Slowly but surely, Google is bringing support for Linux applications to Chrome OS. Even though the feature is primarily aimed at developers, like those who want to get Android Studio running on a Pixelbook, there are plenty of apps that can benefit normal users. We already have a guide about installing Linux apps on Chrome OS, but if you're not sure what to try, this post may point you in the right direction.
This isn't a simple compilation of the best Linux apps, because plenty of those exist already. Instead, the goal here is to recommend solutions for tasks that cannot be adequately filled by web or Android apps. For example, serious photo editing isn't really possible through the web, and options on the Play Store are limited, but Gimp is perfect for it.
This guide assumes you have already set up the Linux container on Chrome OS. If you haven't, we have instructions here.
For years, one of the main arguments against Chrome OS has been the lack of a professional-level photo editor like Photoshop. While you can try to install Photoshop through CrossOver for Chrome OS, there's something that will probably work much better - Gimp.
Gimp is undoubtedly one of the best free image editors available, and certainly the best one for Linux. Just like with Photoshop, there is a learning curve, but Gimp is an incredibly powerful tool. There's also a wide range of plugins that add even more functionality.
How to install
The version of Gimp in the Debian distros is several major versions behind (v2.8, at the time of writing), so it's best to download the Flatpak release. If you don't already have Flatpak set up, run this command in the Terminal:
sudo apt-get install flatpak
Then run this command to download and install Gimp:
sudo flatpak install https://flathub.org/repo/appstream/org.gimp.GIMP.flatpakref
When asked to confirm the installation, press 'Y' on the keyboard, then press Enter. Once it's done downloading, a Gimp icon will appear in the Chrome OS app drawer. After you open it for the first time, I recommend turning on the single-window mode (the option is under the 'Windows' menu).
Google Docs and Microsoft Office Online are definitely the easiest ways to edit documents on a Chromebook, but they can't open every file format. They also have limited functionality offline, and require uploading each file you want to work on.
LibreOffice is an open-source office suite that works on a variety of desktop platforms. It includes a word processor (Write), a spreadsheet program (Calc), a presentation editor (Impress), a vector graphics editor (Draw), and other tools.
LibreOffice supports a massive amount of file formats, including documents from Microsoft Office, WordPerfect, WPS Office, StarWriter, Apple Pages/Keynote/Numbers, and others. Simply put, LibreOffice is the VLC of documents.
How to install
LibreOffice can be installed with this Terminal command:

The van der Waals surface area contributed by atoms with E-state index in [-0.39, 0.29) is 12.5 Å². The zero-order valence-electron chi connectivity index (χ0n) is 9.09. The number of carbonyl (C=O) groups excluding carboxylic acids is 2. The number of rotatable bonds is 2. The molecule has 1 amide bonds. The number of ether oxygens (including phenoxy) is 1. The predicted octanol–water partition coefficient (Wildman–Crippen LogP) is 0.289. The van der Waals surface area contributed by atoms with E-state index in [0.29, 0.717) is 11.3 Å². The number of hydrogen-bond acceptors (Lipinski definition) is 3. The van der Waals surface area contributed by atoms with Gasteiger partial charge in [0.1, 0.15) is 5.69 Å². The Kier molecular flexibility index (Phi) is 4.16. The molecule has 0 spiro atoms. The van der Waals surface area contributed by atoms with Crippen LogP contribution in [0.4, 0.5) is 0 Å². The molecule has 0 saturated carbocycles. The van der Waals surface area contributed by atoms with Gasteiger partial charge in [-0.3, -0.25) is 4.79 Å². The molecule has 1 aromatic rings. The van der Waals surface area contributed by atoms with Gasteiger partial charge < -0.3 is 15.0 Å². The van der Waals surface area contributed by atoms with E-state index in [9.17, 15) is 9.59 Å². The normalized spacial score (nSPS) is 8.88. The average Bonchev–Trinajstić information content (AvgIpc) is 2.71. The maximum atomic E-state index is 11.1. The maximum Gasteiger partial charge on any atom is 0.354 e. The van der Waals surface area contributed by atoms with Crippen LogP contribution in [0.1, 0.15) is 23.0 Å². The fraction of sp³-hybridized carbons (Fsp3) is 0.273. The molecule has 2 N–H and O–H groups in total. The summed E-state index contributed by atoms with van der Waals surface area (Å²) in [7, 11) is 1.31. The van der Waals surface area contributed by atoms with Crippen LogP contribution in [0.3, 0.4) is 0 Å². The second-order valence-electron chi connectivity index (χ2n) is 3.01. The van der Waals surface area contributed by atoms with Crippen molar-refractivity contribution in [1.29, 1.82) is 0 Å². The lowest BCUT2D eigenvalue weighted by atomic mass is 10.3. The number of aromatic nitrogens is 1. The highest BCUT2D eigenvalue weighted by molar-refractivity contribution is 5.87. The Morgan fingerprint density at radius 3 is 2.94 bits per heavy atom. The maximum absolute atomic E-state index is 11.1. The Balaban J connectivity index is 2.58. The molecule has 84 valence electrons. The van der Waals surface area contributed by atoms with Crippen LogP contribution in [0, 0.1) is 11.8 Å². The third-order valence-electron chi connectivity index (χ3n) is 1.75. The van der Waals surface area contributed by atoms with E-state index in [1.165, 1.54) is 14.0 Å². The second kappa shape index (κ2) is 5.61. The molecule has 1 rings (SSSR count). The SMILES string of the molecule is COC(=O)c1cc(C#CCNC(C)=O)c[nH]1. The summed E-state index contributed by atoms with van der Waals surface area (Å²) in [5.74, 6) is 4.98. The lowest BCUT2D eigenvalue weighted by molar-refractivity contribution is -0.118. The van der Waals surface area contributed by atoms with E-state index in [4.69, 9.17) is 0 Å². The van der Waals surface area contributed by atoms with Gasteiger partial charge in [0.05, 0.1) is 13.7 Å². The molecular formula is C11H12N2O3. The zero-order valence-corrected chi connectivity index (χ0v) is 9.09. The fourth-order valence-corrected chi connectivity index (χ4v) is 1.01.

sudo apt-get install libreoffice
When asked to confirm the installation, press 'Y' on the keyboard, then press Enter. Once it's done downloading, multiple LibreOffice icons will appear in the Chrome OS app drawer.
There are plenty of email applications for Android, but the vast majority of them don't work well on large screens. If you need a desktop-class email client with a clean interface, Geary is probably the best choice.
Geary is an email application developed by the Gnome project. It includes keyword search, support for multiple accounts, a conversation view, and more. Gmail, Yahoo Mail, Outlook, and anything that uses IMAP are supported.
The only major problem with Geary is that it cannot show notifications on Chrome OS. That might change in the future as the Linux container continues to be improved, but for now, you will not get alerts for new messages. Also, if you use Gmail, read this.
How to install
Geary can be installed with this Terminal command:
sudo apt-get install geary
When asked to confirm the installation, press 'Y' on the keyboard, then press Enter. Once it's done downloading, a Geary icon will appear in the Chrome OS app drawer.
Atom is a powerful code editor, created and maintained by GitHub. It supports a wide array of programming languages, and it has deep integration with Git and GitHub. Additional packages can be installed to add more functionality, including Atom IDE, which makes the editor more like Visual Studio or XCode.
How to install
On the Atom website, click on the button that says 'Download .deb.' After the download is complete, copy the .deb file to the 'Linux apps' folder in the Chrome Files app and double-click on it.
Once the installation is finished, an Atom icon will appear in the Chrome OS app drawer.
Transmission has always been my personal favorite BitTorrent client. If you need more options than what the handful of torrent clients on the Play Store can provide, Transmission is the answer. It uses very few system resources, has a wide array of options, and is very fast.
How to install
Transmission can be installed with this Terminal command:
sudo apt-get install transmission-qt
When asked to confirm the installation, press 'Y' on the keyboard, then press Enter. Once it's done downloading, a Transmission icon will appear in the Chrome OS app drawer. If you see a message about connecting to a remote or local server, just click OK.
There is some other Linux software I wanted to include here, but they didn't work well in my testing. You can install Steam, but the Linux container on Chrome OS doesn't yet support graphics acceleration or sound, so most games are unplayable. I also tried Wine, but Windows apps didn't add an icon to the app drawer, like they do on actual Linux distributions.
If you know of any other Linux software that works great on Chrome OS, leave it in the comments!